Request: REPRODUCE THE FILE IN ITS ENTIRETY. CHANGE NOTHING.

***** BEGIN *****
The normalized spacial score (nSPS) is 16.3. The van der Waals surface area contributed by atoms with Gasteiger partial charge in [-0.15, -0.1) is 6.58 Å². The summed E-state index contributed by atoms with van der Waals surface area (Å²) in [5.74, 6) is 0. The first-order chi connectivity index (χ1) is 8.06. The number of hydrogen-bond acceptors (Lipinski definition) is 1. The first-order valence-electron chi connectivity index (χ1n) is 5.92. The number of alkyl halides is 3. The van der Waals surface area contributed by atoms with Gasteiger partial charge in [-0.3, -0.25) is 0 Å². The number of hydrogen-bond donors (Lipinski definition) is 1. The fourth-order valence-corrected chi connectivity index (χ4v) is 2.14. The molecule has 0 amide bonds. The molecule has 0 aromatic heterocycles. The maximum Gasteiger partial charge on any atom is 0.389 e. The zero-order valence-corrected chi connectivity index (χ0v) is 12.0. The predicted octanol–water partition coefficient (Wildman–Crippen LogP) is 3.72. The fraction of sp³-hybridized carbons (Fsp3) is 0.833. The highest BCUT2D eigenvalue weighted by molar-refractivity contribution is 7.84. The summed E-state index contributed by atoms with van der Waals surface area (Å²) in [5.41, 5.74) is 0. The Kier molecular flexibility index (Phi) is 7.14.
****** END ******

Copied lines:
The normalized spacial score (nSPS) is 16.3. The van der Waals surface area contributed by atoms with Gasteiger partial charge in [-0.15, -0.1) is 6.58 Å². The summed E-state index contributed by atoms with van der Waals surface area (Å²) in [5.74, 6) is 0. The first-order chi connectivity index (χ1) is 8.06. The number of hydrogen-bond acceptors (Lipinski definition) is 1. The first-order valence-electron chi connectivity index (χ1n) is 5.92. The number of alkyl halides is 3. The van der Waals surface area contributed by atoms with Gasteiger partial charge in [-0.3, -0.25) is 0 Å². The number of hydrogen-bond donors (Lipinski definition) is 1. The fourth-order valence-corrected chi connectivity index (χ4v) is 2.14. The molecule has 0 amide bonds. The molecule has 0 aromatic heterocycles. The maximum Gasteiger partial charge on any atom is 0.389 e. The zero-order valence-corrected chi connectivity index (χ0v) is 12.0. The predicted octanol–water partition coefficient (Wildman–Crippen LogP) is 3.72. The fraction of sp³-hybridized carbons (Fsp3) is 0.833. The highest BCUT2D eigenvalue weighted by molar-refractivity contribution is 7.84. The summed E-state index contributed by atoms with van der Waals surface area (Å²) in [5.41, 5.74) is 0. The Kier molecular flexibility index (Phi) is 7.14.